the first to examine “war manifestos,” documents that set out the legal reasons sovereigns provided for going to war from the late-fifteenth through the mid-twentieth centuries. We have assembled the world’s largest collection of war manifestos — over 350 — in languages as diverse as Classical Chinese, German, French, Latin, Serbo-Croatian and Dutch. Prior Anglophone scholarship has almost entirely missed war manifestos. This gap in the literature has produced a correspondingly large gap in our understanding of the role of war during the period in which manifestos were commonly used. Examining these previously ignored manifestos reveals that states exercised the right to wage war in ways that would be inconceivable today. In short, the right to intervene militarily could be asserted in any situation where a legal right had been violated and all peaceful channels had been explored and exhausted. The Article begins by describing war manifestos. It then explores their history and evolution over the course of five centuries, explains the purposes they served for sovereigns, shows the many “just causes” they cited for war, and, finally, considers the lessons they hold for modern legal dilemmas. The discovery of war manifestos as a set of legal documents offers lawyers and legal scholars something rare: a new window into the international legal universe of the past. That is not only valuable in itself, but it also casts entirely new light on several long-standing legal debates.The Senate Economics Committee's interim report on aluminium composite cladding as part of its Non-conforming building products study comments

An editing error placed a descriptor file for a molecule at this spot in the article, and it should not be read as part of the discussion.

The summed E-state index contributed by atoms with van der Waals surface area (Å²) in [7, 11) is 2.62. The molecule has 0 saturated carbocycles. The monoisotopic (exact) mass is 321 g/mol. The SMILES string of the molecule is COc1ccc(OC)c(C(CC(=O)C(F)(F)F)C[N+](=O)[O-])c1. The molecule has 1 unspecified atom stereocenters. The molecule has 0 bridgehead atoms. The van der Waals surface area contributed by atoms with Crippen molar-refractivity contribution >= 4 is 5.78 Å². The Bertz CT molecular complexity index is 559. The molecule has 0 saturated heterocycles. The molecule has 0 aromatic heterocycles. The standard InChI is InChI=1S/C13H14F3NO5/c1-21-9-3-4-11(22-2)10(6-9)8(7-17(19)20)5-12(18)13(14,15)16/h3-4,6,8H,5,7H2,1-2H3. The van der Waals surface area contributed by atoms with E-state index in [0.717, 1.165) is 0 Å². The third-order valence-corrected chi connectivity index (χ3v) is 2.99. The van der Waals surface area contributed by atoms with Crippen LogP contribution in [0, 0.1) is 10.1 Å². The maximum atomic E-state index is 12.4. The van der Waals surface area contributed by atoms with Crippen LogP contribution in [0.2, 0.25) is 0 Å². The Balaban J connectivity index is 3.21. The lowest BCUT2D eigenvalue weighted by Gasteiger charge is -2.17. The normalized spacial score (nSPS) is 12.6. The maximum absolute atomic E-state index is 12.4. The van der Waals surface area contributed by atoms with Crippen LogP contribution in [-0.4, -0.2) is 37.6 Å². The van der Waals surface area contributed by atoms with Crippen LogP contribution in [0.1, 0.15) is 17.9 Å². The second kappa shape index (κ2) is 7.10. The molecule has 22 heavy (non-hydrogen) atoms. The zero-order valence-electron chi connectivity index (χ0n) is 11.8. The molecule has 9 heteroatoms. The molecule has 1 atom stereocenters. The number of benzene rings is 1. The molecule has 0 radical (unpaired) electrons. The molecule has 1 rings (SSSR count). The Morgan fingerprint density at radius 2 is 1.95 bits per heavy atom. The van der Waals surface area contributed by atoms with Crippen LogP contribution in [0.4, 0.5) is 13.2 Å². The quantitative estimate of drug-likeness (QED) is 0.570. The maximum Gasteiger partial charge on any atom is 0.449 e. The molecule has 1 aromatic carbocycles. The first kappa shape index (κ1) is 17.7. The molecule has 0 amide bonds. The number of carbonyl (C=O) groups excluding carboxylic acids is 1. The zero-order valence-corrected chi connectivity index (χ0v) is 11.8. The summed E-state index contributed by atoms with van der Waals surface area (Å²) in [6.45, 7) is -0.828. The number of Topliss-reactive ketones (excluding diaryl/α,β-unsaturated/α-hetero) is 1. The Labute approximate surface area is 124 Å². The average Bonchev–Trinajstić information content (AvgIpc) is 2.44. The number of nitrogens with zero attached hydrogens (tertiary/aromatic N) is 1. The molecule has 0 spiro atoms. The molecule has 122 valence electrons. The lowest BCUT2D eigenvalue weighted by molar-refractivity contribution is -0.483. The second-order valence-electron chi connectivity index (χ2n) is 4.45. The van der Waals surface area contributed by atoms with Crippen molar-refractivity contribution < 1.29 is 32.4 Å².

Concerns about the National Construction Code
The committee notes the concern from witnesses and submitters that the non-compliant use of cladding is widespread and that there have been extensive delays in developing and implementing policies to address non-compliance and non-conformity in the building industry.
As highlighted in Chapter 2, the committee notes that the Building Minister's Forum (BMF) has now released the Assessment of the Effectiveness of Compliance and Enforcement Systems for the Building and Construction Industry across Australia review's terms of reference and its timeline. The committee looks forward to following this review and learning about its outcomes.
The committee also welcomes the recent announcement that the National Construction Code (NCC) would be amended to reflect the Australian Building Codes Board's (ABCB) new comprehensive package of measures for fire safety in high rise buildings. The committee is hopeful that this amendment to the NCC, if delivered in a timely manner, will provide greater clarity and reduce the ambiguity around interpretation which has been identified by stakeholders.